California employers that utilize neutral rounding practices to calculate time for non-exempt employees have received some very welcome news.
In Silva v. See’s Candy Shops, Inc., the Court of Appeal overturned a trial court decision, which previously found that rounding violates California law. The appellate court held that employers may round employee time to the nearest tenth of an hour, provided that such rounding is fair and neutral on its face, and it will not result, over a period of time, in a failure to properly compensate employees for all hours worked.
A contrary decision could have wreaked havoc to longstanding employer practices. Prior to Silva, there were no California statutes or published cases specifically authorizing or prohibiting rounding. But under the Fair Labor Standards Act (FLSA), federal law has long recognized that rounding is permissible if it does not consistently result in the failure to pay employees for all time worked. In other words, as long as employers avoided timekeeping policies that systematically under compensated employees, such as ones that always round employee time down, federal law deemed rounding as acceptable.
For years, the California Division of Labor Standards Enforcement (DLSE) followed suit. The DLSE Manual states that employers may round employee hours to the nearest five minutes, or one tenth or quarter of an hour. Rounding in this manner has been accepted because it would presumably average out and employees would be fully compensated. While the DLSE Manual is not controlling legal authority, it is a useful guide that courts have relied upon in construing wage and hour law. As a result, it was perhaps understandable that many California employers believed neutral rounding was lawful and acted in accordance with that belief.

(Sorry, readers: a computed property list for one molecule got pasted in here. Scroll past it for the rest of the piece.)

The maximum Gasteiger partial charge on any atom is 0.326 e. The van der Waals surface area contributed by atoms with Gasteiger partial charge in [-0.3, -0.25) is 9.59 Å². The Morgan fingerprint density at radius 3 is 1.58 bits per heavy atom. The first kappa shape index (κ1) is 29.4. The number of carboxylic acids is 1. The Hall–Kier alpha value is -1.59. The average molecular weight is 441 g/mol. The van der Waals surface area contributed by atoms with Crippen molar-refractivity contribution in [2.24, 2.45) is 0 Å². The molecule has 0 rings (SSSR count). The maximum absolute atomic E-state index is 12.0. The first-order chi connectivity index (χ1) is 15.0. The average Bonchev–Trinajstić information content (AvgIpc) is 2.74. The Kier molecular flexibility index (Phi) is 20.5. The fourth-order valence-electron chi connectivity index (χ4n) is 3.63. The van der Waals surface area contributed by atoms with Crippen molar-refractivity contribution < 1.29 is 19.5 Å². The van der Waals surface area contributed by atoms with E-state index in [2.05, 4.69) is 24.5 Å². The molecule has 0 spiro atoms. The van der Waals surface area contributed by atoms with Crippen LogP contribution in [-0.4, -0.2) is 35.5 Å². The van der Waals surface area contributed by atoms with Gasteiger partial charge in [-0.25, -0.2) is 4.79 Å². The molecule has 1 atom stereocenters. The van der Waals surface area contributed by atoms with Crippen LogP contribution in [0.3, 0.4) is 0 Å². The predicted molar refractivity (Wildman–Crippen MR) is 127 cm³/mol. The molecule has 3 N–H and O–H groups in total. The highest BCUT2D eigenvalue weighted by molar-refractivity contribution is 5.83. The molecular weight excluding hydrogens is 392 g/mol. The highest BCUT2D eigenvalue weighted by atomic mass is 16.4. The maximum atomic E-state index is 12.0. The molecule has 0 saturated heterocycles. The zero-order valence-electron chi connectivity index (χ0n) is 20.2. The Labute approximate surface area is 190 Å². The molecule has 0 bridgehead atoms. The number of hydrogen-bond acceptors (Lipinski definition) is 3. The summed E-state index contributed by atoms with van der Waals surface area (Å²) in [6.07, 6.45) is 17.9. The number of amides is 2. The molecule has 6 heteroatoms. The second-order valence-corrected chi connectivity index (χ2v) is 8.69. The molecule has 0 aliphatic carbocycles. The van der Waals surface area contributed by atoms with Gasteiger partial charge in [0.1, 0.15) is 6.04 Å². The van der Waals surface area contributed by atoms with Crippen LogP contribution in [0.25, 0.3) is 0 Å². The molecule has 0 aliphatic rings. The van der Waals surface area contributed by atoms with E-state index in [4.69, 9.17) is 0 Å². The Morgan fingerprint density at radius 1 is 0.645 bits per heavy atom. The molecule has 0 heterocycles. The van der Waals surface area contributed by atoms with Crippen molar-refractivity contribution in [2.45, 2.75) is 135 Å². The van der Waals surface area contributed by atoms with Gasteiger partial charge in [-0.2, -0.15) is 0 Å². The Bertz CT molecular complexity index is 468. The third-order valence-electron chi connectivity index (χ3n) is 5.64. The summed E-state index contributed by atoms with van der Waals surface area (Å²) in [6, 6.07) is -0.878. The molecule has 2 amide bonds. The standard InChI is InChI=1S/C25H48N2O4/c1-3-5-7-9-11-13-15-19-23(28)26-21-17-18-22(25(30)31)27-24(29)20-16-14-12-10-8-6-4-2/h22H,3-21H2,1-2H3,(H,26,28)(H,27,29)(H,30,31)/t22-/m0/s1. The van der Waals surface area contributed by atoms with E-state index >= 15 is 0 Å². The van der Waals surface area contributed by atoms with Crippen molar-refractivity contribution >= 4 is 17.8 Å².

Not surprisingly, the trial court’s decision in Silva sent shock waves through the business community. What was believed to have been a lawful practice suddenly had the potential to become yet another costly wave of class action litigation in the wage and hour field – a dire prospect for employers. Fortunately for employers, the Court of Appeal in Silva rejected the trial court’s analysis.
One word of caution for California employers: don’t assume that all rounding is necessarily lawful. They key to the Silva decision is that lawfulness depends on whether rounding, over a period of time, is neutral. If it skews in favor of the employer, watch out because it could have significant ramifications. Employers with questions about rounding are well advised to seek legal counsel to review timekeeping policies and practices.